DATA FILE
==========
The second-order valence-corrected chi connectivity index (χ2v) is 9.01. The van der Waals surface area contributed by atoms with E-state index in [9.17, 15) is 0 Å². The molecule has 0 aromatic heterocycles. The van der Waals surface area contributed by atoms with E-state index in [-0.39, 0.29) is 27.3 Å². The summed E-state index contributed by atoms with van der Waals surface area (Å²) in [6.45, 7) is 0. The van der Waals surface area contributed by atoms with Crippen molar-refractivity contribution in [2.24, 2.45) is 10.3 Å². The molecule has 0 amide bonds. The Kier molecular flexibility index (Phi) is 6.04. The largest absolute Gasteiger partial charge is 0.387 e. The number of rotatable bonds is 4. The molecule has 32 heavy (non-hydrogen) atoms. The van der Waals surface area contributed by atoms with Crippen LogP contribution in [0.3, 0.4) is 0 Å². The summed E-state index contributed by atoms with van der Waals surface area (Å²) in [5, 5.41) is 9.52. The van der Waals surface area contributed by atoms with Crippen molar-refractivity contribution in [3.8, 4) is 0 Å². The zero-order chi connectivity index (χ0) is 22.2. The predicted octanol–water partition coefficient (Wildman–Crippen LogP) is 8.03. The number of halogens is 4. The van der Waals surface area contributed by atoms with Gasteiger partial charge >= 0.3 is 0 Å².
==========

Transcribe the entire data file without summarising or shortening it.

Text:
The second-order valence-corrected chi connectivity index (χ2v) is 9.01. The van der Waals surface area contributed by atoms with E-state index in [9.17, 15) is 0 Å². The molecule has 0 aromatic heterocycles. The van der Waals surface area contributed by atoms with E-state index in [-0.39, 0.29) is 27.3 Å². The summed E-state index contributed by atoms with van der Waals surface area (Å²) in [6.45, 7) is 0. The van der Waals surface area contributed by atoms with Crippen molar-refractivity contribution in [2.24, 2.45) is 10.3 Å². The molecule has 0 amide bonds. The Kier molecular flexibility index (Phi) is 6.04. The largest absolute Gasteiger partial charge is 0.387 e. The number of rotatable bonds is 4. The molecule has 32 heavy (non-hydrogen) atoms. The van der Waals surface area contributed by atoms with Crippen LogP contribution in [0.3, 0.4) is 0 Å². The summed E-state index contributed by atoms with van der Waals surface area (Å²) in [5, 5.41) is 9.52. The van der Waals surface area contributed by atoms with Crippen molar-refractivity contribution in [3.8, 4) is 0 Å². The zero-order chi connectivity index (χ0) is 22.2. The predicted octanol–water partition coefficient (Wildman–Crippen LogP) is 8.03. The number of halogens is 4. The van der Waals surface area contributed by atoms with Gasteiger partial charge >= 0.3 is 0 Å².